Looking for a student loan attorney in Texas? Good luck. People tell me all the time how difficult it was to find a lawyer near them that knew how to handle student loan issues.
Thankfully, for most things, location doesn't matter. I can help you stop a student loan garnishment, get out of default, negotiate a settlement, choose the right repayment plan, etc. no matter if you live in Dallas or Houston or San Antonio.
The one thing I can't help you with is if you're being sued for student loan debt in Texas. In that case, you really should work with a law firm near you.
Okay, with that out the way, let's go over a few student loan basics. Of course, you can skip the reading and schedule a free 10-minute student loan consultation by clicking here.
- Federal student loan basics
- Private student loan basics
- Loan forgiveness programs in Texas
- How to stop a student loan wage garnishment
Federal student loan basics
Federal student loans are a double-edged sword. They offer flexible repayment plans and loan forgiveness programs. Those are the good things.
The bad things start with the fact that federal student loans charge daily interest. They continue if you ever default.
When you default on federal loans, the Department of Education can:
- charge collection fees
- garnish your wages
- offset your tax refund
- garnish your Social Security benefits and
- stop you from getting more federal student aid.
Click here to read Guide to Dealing With Student Loan Default.
On top of that, if you ever file a consumer bankruptcy case (chapter 7 or chapter 13) federal loans are much harder to get rid of than private student loans. To get a discharge of a your federal student debt, you have to prove undue hardship by passing the three prongs of the Brunner Test:
- inability to maintain a minimal standard of living for yourself and your dependents if forced to repay the loans;
- additional circumstances indicating your financial situation is likely to exist for a significant period; and a
- good faith effort to repay your student loan debt (deferment, forbearance, income-based repayment, etc.).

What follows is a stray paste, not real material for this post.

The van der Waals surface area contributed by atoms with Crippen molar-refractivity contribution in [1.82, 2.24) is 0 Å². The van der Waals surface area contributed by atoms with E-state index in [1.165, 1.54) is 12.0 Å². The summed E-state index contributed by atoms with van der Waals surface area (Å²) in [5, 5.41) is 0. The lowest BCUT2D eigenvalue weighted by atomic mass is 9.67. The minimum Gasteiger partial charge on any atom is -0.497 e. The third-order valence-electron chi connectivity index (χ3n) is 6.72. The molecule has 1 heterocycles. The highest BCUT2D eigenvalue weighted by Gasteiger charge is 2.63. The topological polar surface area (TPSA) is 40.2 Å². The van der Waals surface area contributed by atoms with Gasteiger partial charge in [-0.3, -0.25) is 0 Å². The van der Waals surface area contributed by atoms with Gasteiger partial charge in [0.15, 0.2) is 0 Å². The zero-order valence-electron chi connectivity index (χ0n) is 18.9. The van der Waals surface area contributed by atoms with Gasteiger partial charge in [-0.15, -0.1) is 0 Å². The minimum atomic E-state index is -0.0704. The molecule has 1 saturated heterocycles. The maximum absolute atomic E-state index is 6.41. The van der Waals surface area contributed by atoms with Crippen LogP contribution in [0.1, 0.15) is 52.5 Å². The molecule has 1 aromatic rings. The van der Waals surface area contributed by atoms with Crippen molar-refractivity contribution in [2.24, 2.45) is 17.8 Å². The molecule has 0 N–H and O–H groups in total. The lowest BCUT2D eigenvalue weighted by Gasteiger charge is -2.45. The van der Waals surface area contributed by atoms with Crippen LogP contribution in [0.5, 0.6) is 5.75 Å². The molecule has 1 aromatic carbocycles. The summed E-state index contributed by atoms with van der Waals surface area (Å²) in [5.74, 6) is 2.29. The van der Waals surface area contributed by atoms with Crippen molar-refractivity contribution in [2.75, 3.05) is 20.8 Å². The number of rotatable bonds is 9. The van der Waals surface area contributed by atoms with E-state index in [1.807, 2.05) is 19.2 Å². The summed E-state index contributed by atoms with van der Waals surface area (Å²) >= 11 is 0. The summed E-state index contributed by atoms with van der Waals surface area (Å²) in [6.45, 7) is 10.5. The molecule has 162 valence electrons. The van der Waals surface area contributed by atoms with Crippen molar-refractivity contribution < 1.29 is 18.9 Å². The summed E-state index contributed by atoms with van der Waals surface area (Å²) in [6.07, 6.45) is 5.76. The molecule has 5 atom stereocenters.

Click here to read the Complete Guide to Student Loan Bankruptcy.
Private student loan basics
The repayment plan options for private student loans suck. If you can't afford your monthly payments, most private lenders/loan servicers will offer you a temporary forbearance. Some may even give you a temporary interest rate reduction. But that's about it.
They're not going to offer you an income-based repayment plan. And they're not going to agree to waive the interest or reduce your balance to what you originally borrowed.
If you can't keep up with your student loan payments, your options may be limited to look into refinancing with a different lender or attempting to negotiate a settlement.
To negotiate a settlement, your loans have to be in default.
I've never seen a loan servicer accept a settlement for a loan in good standing.
Click here to read the Guide to Negotiating Student Loan Settlements.
The good thing about private student loans is that defaulting on them isn't as bad as defaulting on your federal loans.
Student loan lenders can't forcefully take any money from you unless they file a student loan lawsuit against you and get a judgment.
When that happens, they may be able to garnish your wages (Texas has special rules that makes this hard to do) levy your bank accounts, and put a judgment lien on your home.
Filing bankruptcy on private loans
One other option you can look into is trying to get rid of your private student loans in bankruptcy.
In my experience, bankruptcy is a great option when you can't refinance your student loans and can't afford a settlement.
At that point, what else are you going to do? Wait for your lender to file a student loan lawsuit?
You could do that. Or you could be proactive. Meet with a bankruptcy attorney. File bankruptcy. And then file an adversary proceeding to try and discharge your student debt.
Click here to read How to File an Adversary Proceeding to Discharge Student Loans.
Loan forgiveness programs in Texas
There are at least 9 different loan forgiveness programs offered to Texas residents working in different professions.
Here's the thing about those programs, unless your loan balances are fairly low (think less than $50 thousand) these programs aren't all that helpful. The amount of forgiveness offered is low or it comes with a bunch of conditions, or both.
For many borrowers in Texas, the loan forgiveness programs they're more likely to take advantage of are the programs offered by the US Department of Education. Namely, the Public Service Loan Forgiveness Program and the loan forgiveness offered at the end of the various income-based repayment plans.
How to stop student loan wage garnishment in Texas
For most Texas residents, the type of student loan wage garnishment you're looking to stop is a garnishment for a federal loan.
Federal student loans can send a garnishment notice to your employer after you default. They don't need to sue you first.
To stop it before the garnishment starts, you may be able to apply for a loan consolidation or enter in the loan rehabilitation program.
If the garnishment has already started, your options to stop it are limited to entering the loan rehabilitation program or filing bankruptcy.
- How to Stop a Student Loan Garnishment After it Starts
- How to Stop a Student Loan Garnishment by Filing Bankruptcy